Nazarenko v Russia: ECHR 16 Jul 2015

ECHR Article 8
Positive obligations
Article 8-1
Respect for family life
Complete and automatic exclusion of applicant from child’s life after it was established he was not the biological father: violation
Facts – During their marriage, the applicant and his wife had a daughter A. The couple later divorced and the applicant enjoyed shared custody of the child. Following a challenge to the applicant’s paternity, it was established that he was not the child’s biological father. As a result, and even though the domestic authorities accepted that he had raised and cared for the child over a period of five years, he lost all parental rights in respect of the child, including the right to maintain contact with her. His name was removed from the child’s birth certificate and the child’s family name had to be changed. The domestic law did not provide for any exceptions which would have allowed the applicant, in the absence of any biological links with the child, to maintain any form of relationship with her.
Law – Article 8: A. had been born during the applicant’s marriage and had been registered as his daughter. Having no doubts about his paternity of A., the applicant had raised her and provided care for her for more than five years. As established by the childcare authority and expert psychologists, there was a close emotional bond between the applicant and A. Their relationship therefore amounted to family life within the meaning of Article 8 – 1. The absence of biological links with a child did not negate the existence of family life for the purposes of that provision (see, as regards foster parents, Kopf and Liberda v. Austria, 1598/06, 17 January 2012).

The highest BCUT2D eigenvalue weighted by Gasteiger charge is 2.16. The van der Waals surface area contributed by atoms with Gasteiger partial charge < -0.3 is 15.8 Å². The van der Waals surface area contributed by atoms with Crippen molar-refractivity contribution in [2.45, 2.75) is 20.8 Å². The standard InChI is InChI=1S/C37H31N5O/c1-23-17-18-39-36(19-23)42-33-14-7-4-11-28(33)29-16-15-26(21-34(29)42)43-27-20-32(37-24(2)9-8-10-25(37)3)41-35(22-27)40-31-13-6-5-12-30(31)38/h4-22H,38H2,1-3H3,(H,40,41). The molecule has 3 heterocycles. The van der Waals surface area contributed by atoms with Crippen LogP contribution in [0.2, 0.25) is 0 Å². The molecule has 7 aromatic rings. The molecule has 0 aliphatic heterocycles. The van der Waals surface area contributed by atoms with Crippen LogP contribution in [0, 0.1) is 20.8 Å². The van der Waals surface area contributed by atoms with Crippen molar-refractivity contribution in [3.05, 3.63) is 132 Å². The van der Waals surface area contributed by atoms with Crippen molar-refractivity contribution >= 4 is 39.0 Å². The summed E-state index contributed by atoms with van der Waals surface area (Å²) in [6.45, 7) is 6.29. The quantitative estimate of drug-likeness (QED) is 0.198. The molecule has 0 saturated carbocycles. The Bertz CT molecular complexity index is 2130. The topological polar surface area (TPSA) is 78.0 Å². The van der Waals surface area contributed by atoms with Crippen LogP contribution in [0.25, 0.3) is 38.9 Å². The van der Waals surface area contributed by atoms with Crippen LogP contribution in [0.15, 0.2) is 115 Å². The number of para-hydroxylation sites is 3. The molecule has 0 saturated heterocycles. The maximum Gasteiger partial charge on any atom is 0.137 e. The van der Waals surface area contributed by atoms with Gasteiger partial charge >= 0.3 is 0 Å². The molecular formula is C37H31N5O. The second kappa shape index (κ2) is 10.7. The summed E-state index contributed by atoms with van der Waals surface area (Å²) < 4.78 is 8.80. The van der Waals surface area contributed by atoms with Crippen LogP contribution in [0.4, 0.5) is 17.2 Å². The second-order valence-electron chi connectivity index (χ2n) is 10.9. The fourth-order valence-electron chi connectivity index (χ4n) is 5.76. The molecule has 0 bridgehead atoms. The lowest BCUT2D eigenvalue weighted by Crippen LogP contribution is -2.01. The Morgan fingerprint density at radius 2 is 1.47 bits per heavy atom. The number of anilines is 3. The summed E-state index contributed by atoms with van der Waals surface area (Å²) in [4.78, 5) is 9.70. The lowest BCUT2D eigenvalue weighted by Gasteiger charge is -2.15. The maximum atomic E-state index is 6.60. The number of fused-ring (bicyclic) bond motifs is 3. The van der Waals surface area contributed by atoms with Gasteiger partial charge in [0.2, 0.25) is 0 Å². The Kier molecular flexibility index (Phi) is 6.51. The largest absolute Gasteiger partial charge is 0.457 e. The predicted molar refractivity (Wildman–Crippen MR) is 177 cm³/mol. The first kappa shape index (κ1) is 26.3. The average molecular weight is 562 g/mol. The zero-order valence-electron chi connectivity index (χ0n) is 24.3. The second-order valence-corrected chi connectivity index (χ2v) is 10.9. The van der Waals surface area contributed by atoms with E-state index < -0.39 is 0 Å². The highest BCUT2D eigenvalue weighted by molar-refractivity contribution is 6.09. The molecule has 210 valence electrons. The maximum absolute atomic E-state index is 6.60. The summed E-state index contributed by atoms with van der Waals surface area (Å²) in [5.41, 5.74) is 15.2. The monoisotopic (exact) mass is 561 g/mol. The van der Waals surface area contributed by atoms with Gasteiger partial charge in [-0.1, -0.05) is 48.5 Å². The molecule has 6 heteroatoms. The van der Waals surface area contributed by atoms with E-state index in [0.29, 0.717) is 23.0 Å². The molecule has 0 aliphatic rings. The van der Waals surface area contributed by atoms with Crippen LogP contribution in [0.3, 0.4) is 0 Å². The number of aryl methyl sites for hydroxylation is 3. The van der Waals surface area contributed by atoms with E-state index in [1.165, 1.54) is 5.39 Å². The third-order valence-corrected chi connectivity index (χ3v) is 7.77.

The Court was concerned with the inflexibility of the Russian legal provisions governing contact rights. The Government had not given any reasons why it should have been ‘necessary in a democratic society’ to establish an inflexible list of persons entitled to maintain contact with a child and not to make any exceptions to take account of the variety of family situations and of the best interests of the child. As a result, a person who, like the applicant, was not related to the child but who had taken care of it for a long period and formed a close personal bond with it could not obtain contact rights in any circumstances, irrespective of the child’s best interest.
The Court was not convinced that the best interests of children in the sphere of contact rights could be truly determined by a general legal assumption. A fair balancing of the rights of all persons involved necessitated an examination of the particular circumstances of the case. Accordingly, Article 8 could be interpreted as imposing on the member States an obligation to examine on a case by case basis whether it was in the child’s best interests to maintain contact with the person, whether biologically related or not, who had taken care of him or her for a sufficiently long period of time. By denying the applicant the right to maintain contact with A. without any examination of the question of whether such contact would have been in A.’s best interest, Russia had failed to comply with that obligation.
A person who had brought up a child for some time as his own should not be completely excluded from the child’s life after it was revealed that he was not the biological father unless there were relevant reasons relating to the child’s best interests for such exclusion. No such reasons had been advanced in the instant case. It had never been suggested that contact with the applicant would be detrimental to A.’s development. On the contrary, as established by both the childcare authority and expert psychologists, there existed a strong mutual attachment between the applicant and A. and the applicant had taken good care of the child.
In sum, the authorities had failed in their obligation to provide a possibility for the family ties between the applicant and A. to be maintained. The complete and automatic exclusion of the applicant from A.’s life after the termination of his paternity due to the inflexibility of the domestic legal provisions – in particular the denial of contact rights without proper consideration of A.’s best interests – had therefore amounted to a failure to respect the applicant’s family life.
Conclusion: violation (unanimously).
Article 41: No claim made in respect of damage.

39438/13 – Legal Summary, [2015] ECHR 775
European Convention on Human Rights 8-1

Human Rights

Updated: 04 January 2022; Ref: scu.552397